In a day and age when most musical artists become prisoners of stilted genre-defining labels, Argentinean Florencia Ruiz eschews categorization. On her first U.S. release Luz de La Noche (Light of the Night), a studio recording from Adventure Music, Ruiz blends rock, jazz, and MPB elements to forge a truly original sound. Be forewarned: If you were expecting tango nouveau, then you’re on the wrong train.
Imagine if Bjork had a chance meeting with Brian Eno, Edie Brickell, Carlinhos Brown, a virtuosi pianist and cellist and they all decided to make a CD. That might be a way to start explaining Ruiz’s musical epicenter.
Many of Ruiz’s songs begin with simple enough guitar melodies, but then often evolve and transcend the norm. The foundation is built upon Jacques Morelenbaum’s cello, Ruiz’s vocal pyrotechnics, and subtle rhythmic alterations, all buttressed by creative studio production. When Ruiz bushwhacks her musical paths, she prefers not to backtrack, and we’re left standing along side her in a strange forest.
“No Esta” (“It Isn’t”) is typical in that it begins with a simple melody—this time on synthesizer. But, as on many of her songs, there is a surprising turn, and we find ourselves in an unknown musical barrio. As with so many cuts, “It Isn’t” isn’t what we expect. The impressionistic, one-minute-plus “Que Pena!” ends abruptly after Ruiz applies a few splashes to a diminutive musical canvas.
The pop-like “Todo Dolor” features understated piano from Hugo Fattoruso, who has played with the likes of the eclectic Milton Nascimento and jazz legends Hermeto Pascoal and Ron Carter. It ends with Morelenbaum’s dissonant cello and an otherworldly piano run. On “Nunez” we experience the unexpected again when the euphonious is uprooted by an epic, Arabian-sounding explosion of voice, guitar and cello, only to be supplanted by the original melody.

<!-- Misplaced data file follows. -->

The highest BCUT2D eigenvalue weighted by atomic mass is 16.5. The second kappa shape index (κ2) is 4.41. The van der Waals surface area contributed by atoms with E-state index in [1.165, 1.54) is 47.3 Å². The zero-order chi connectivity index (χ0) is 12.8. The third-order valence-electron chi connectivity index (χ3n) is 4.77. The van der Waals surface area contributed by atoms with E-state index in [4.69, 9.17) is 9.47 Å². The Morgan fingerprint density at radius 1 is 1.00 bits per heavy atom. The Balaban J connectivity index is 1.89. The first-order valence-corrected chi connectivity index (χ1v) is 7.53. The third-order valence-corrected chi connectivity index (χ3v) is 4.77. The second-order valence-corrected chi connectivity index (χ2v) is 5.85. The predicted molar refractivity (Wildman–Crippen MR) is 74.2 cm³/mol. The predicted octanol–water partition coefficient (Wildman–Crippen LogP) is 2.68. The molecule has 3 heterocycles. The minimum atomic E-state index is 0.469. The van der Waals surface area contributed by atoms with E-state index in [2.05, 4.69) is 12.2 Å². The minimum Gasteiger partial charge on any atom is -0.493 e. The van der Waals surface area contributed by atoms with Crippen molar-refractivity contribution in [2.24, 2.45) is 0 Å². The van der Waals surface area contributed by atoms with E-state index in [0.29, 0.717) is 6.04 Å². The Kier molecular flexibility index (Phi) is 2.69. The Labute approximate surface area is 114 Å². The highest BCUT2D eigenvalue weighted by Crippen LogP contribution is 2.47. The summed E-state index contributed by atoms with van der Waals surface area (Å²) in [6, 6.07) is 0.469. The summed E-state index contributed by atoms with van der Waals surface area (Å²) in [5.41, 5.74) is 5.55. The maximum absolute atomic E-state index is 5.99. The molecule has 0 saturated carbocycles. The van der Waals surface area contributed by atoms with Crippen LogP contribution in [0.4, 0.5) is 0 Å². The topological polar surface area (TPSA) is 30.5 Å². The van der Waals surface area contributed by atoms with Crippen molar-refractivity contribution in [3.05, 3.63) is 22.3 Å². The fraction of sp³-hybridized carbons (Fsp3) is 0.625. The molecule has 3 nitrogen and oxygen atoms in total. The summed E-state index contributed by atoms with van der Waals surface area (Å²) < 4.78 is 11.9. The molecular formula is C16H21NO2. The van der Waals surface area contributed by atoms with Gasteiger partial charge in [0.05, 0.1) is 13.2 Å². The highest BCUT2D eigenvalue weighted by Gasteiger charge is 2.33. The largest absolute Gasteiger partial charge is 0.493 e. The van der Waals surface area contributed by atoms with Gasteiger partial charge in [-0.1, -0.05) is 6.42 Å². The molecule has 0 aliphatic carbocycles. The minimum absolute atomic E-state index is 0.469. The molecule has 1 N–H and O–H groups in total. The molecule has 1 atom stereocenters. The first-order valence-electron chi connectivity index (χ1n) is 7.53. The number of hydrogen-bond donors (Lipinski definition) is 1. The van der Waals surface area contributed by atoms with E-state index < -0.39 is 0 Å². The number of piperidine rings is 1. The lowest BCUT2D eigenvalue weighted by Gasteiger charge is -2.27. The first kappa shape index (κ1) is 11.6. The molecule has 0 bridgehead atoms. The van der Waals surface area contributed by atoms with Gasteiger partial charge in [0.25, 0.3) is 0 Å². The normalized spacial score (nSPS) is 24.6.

The CD ends with the title cut. The first section is beautiful and simple, but then there is a 15-second gap of silence. We assume the CD has finished, but then Ruiz launches into a completely different melody. Did she begin with two great musical ideas that she could not ostensibly intertwine?
Regardless, Ruiz’s penchant for the mysterious, the disjointed, the unrealized, and even the unsettling is what makes her music original and moderne. If she has yet to become popular with the New York art scene, she most likely will. Adventure music, a label that embraces not only established artists such as Mike Marshall and Jovino Santos Neto, but also choice creative, fringe artists, has taken a risk with Light of the Night, and this time it may have paid off.